Having faith in God is related directly to God’s forgiveness of one’s sins, and one’s ability to forgive others (Luke 5:20; 7:47-50; Matthew 18:35) As God forgives, so are Christians expected to forgive. The Bible is clear on this point: Mark (11:25) warns that “when you stand praying, if you hold anything against anyone, forgive him, so that your Father in heaven may forgive you your sins.” Matthew reinforces the point:
If you forgive those who sin against you, your heavenly Father will forgive you. But if you refuse to forgive others, your Father will not forgive your sins.” (Matthew 6:14-15)
Jesus’ many examples of forgiveness provide models for Christians. Jesus even begs God to forgive those who had physically tortured and were killing him, for “they know not what they do” (Luke 23:34). For those that do know what they have done, Christians are expected to confess their transgressions in full sincerity in order to be assured of God’s forgiveness and reward. It is the promise of God’s merciful forgiveness for the sincere repentant that distinguishes Christian belief.
The transformation of the heart, being so important to Christian faith, is essential to forgiveness. Matthew 18:35 asks Christians to “forgive your brother from your heart” if they are to receive the blessings of God’s forgiveness and find peace. So important is this principle that it is a defining feature of Christian practice. To be Christian means to forgive when asked by another in sincerity. Luke (7:47-50) describes the relationship between love, faith and the forgiveness of sins:
47 Therefore, I tell you, her many sins have been forgiven—for she loved much. But he who has been forgiven little loves little.” 48 Then Jesus said to her, “Your sins are forgiven.” 49 The other guests began to say among themselves, “Who is this who even forgives sins?” 50 Jesus said to the woman, “Your faith has saved you; go in peace.
When Jesus was asked whether there were limits to such acts, if after the seventh time of bestowing forgiveness to a repeat offender that was enough, Jesus replied, “I tell you, not seven times, but seventy-seven times” (Matthew 18:22). Luke (17:3-4) reaffirms this:
So watch yourselves. If your brother sins, rebuke him, and if he repents, forgive him. If he sins against you seven times in a day, and seven times comes back to you and says, ‘I repent,’ forgive him. (See abrahamicfamilyreunion.org “Ethics and Pro-Social Values in Judaism, Christianity, and Islam,” by Lynn Kunkle.)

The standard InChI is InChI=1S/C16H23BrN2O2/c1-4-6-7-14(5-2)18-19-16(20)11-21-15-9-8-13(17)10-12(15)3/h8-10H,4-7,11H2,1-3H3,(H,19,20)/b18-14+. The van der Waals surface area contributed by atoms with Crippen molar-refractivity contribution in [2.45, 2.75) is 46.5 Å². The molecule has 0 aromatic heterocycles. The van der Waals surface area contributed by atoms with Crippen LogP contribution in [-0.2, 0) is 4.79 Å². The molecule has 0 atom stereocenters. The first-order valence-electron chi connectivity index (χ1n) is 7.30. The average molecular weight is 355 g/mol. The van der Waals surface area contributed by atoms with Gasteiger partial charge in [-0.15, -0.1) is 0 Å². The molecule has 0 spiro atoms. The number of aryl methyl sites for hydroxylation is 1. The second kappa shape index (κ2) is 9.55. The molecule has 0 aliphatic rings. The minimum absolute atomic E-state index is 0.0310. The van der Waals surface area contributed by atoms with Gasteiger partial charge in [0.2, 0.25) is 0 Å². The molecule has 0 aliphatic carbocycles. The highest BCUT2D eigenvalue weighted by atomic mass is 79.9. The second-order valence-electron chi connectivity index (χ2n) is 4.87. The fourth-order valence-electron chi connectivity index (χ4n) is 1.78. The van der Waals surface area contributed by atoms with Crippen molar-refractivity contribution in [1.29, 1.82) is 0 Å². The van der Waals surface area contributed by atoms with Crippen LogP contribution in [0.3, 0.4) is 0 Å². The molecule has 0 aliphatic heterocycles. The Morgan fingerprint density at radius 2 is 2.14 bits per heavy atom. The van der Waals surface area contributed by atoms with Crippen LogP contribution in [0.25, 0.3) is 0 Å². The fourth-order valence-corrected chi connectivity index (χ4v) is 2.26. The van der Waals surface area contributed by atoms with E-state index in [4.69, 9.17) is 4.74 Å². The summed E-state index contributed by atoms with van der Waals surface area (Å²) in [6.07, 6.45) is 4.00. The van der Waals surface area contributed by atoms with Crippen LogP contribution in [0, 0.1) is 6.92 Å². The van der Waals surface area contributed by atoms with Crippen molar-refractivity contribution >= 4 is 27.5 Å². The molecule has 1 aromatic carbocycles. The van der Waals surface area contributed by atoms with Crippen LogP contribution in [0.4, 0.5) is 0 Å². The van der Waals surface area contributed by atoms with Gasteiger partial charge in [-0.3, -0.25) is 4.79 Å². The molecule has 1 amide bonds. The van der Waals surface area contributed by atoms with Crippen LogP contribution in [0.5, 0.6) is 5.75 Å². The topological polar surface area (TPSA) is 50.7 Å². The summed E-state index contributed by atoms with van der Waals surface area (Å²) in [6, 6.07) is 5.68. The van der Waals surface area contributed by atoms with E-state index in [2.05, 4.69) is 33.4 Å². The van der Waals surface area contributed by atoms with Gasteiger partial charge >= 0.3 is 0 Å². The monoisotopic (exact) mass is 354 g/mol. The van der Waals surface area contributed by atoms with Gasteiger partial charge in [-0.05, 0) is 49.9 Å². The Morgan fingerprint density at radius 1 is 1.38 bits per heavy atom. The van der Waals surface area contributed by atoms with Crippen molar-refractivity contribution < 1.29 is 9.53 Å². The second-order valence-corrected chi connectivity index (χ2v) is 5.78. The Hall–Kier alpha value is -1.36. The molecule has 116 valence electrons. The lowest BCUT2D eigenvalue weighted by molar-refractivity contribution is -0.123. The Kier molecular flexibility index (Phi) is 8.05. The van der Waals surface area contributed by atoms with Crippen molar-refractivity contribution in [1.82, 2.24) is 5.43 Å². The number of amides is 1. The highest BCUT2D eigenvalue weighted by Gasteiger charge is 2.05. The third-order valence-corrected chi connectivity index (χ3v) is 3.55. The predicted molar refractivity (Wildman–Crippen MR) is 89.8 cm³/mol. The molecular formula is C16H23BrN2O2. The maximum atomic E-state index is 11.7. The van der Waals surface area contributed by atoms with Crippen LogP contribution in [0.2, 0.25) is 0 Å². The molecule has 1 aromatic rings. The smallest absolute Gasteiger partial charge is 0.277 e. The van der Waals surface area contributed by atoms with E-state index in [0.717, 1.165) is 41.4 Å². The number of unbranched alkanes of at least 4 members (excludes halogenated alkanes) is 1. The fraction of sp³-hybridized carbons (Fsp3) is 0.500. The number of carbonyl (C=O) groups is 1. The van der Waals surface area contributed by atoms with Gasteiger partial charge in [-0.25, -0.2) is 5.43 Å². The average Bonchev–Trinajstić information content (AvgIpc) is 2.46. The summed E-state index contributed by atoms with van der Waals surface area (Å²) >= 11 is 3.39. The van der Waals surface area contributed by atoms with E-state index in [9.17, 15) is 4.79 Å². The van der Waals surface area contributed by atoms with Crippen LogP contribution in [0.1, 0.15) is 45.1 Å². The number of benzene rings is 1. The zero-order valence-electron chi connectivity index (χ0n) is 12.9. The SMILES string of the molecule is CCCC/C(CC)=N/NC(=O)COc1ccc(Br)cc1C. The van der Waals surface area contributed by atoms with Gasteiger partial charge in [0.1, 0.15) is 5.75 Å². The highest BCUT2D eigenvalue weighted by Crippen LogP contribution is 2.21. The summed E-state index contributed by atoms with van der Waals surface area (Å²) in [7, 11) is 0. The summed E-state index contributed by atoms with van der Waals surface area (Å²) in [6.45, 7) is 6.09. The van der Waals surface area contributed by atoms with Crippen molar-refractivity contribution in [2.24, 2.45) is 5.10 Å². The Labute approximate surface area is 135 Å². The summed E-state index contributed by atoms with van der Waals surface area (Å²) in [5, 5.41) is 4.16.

What complicates the literal compliance with Christian requirements to forgive is the real world psychological resistance especially of large identity groups and nations to forgive those who have hurt them.
In cases of the effectiveness of forgiveness in individuals, psychotherapists have offered positive evidence. The greatest success was with adults who have suffered mental and physical abuse as children. This, among other things, severely undermined their sense of self-worth. The question is how does a person let go of past humiliation and injustice, his victimhood? Some therapists come to think that they become spiritual confessors. They listen to all the client wishes to say, suspend moral judgment, and exhibit tolerance and acceptance, thereby freeing their client to let go of past hatreds, including elements of self-hatred. What is clear is that the act of forgiveness is unilateral, a fact which is helpful in individual therapy, where the “aggressor” mothers or fathers may be dead, but unilateralism is rarely helpful in the resolution of political conflicts.
Some therapists have found that for some clients anger makes them feel alive and wards off the threat of possible emptiness in their lives. Further, many individuals see revenge as a signs of strength and forgiveness as weakness. Unilateral forgiveness begs many questions in ethnic conflicts which can only be based on a relationship with the adversary. Transforming a victimhood psychology into a normal relationship in political conflict requires interaction—essentially the negotiation of a new political and social contract between previous enemies.
There is support of the point by Judith Lewis Herman makes in Trauma and Recovery. In trying to work through the psychological impact of traumatic violence, victims may generate a fantasy of forgiveness—or be urged to forgive by outsiders. In this situation victims imagine that they can rise above their rage and “erase the impact of the trauma through a willed, defiant act of love. But,” Herman continues, “it is not possible to exorcise the trauma, either through hatred or love…the fantasy of forgiveness often becomes a cruel torture…. True forgiveness cannot be granted until the perpetrator has sought and earned it through confession, repentance, and restitution” (pp. 189-90).

4. Il perdono richiede qualche forma di pentimento da parte di coloro a cui il perdono viene offerto? Il perdono ha condizioni o è senza condizioni?

Clearly one of the most daunting tasks in the psychodynamic approach to international conflict resolution is to persuade victimizers or their descendants to offer meaningful, unambiguous and unqualified apology to the victimized group or nation.
Beyond the fact that meaningful apology requires moral courage, there is the inhibition that the victimized individual, group or nation might use the apology as a weapon to exact crippling reparations or to visit political revenge upon the leaders or body offering the apology. Many observers of the Turkish-Armenian case believe one of the obstacles to unambiguous acceptance by Turkey of responsibility for the 1915-16 massacres of Armenians is the fear that Armenians would demand massive financial compensation.